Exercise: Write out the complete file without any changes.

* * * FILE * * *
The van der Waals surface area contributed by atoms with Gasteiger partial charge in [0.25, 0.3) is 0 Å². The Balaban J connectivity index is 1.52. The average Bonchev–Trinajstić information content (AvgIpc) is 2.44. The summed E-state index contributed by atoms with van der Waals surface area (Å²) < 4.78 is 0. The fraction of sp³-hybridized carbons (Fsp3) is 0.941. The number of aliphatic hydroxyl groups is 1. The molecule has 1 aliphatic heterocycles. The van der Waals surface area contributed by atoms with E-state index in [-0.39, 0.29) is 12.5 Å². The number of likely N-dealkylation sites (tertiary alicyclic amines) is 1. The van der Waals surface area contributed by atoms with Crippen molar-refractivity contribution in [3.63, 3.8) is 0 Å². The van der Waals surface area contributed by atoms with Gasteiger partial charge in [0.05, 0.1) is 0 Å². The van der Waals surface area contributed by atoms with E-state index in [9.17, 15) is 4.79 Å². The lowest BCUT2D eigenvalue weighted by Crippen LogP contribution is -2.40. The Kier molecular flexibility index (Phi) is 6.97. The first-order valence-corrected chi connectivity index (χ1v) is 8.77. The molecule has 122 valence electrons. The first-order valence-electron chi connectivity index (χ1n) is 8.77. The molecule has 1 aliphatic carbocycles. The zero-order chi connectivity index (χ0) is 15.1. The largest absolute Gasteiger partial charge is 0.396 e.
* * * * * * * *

The van der Waals surface area contributed by atoms with Gasteiger partial charge in [0.25, 0.3) is 0 Å². The Balaban J connectivity index is 1.52. The average Bonchev–Trinajstić information content (AvgIpc) is 2.44. The summed E-state index contributed by atoms with van der Waals surface area (Å²) < 4.78 is 0. The fraction of sp³-hybridized carbons (Fsp3) is 0.941. The number of aliphatic hydroxyl groups is 1. The molecule has 1 aliphatic heterocycles. The van der Waals surface area contributed by atoms with E-state index in [-0.39, 0.29) is 12.5 Å². The number of likely N-dealkylation sites (tertiary alicyclic amines) is 1. The van der Waals surface area contributed by atoms with Crippen molar-refractivity contribution in [3.63, 3.8) is 0 Å². The van der Waals surface area contributed by atoms with Gasteiger partial charge in [0.05, 0.1) is 0 Å². The van der Waals surface area contributed by atoms with E-state index in [9.17, 15) is 4.79 Å². The lowest BCUT2D eigenvalue weighted by Crippen LogP contribution is -2.40. The Kier molecular flexibility index (Phi) is 6.97. The first-order valence-corrected chi connectivity index (χ1v) is 8.77. The molecule has 122 valence electrons. The first-order valence-electron chi connectivity index (χ1n) is 8.77. The molecule has 1 aliphatic carbocycles. The zero-order chi connectivity index (χ0) is 15.1. The largest absolute Gasteiger partial charge is 0.396 e.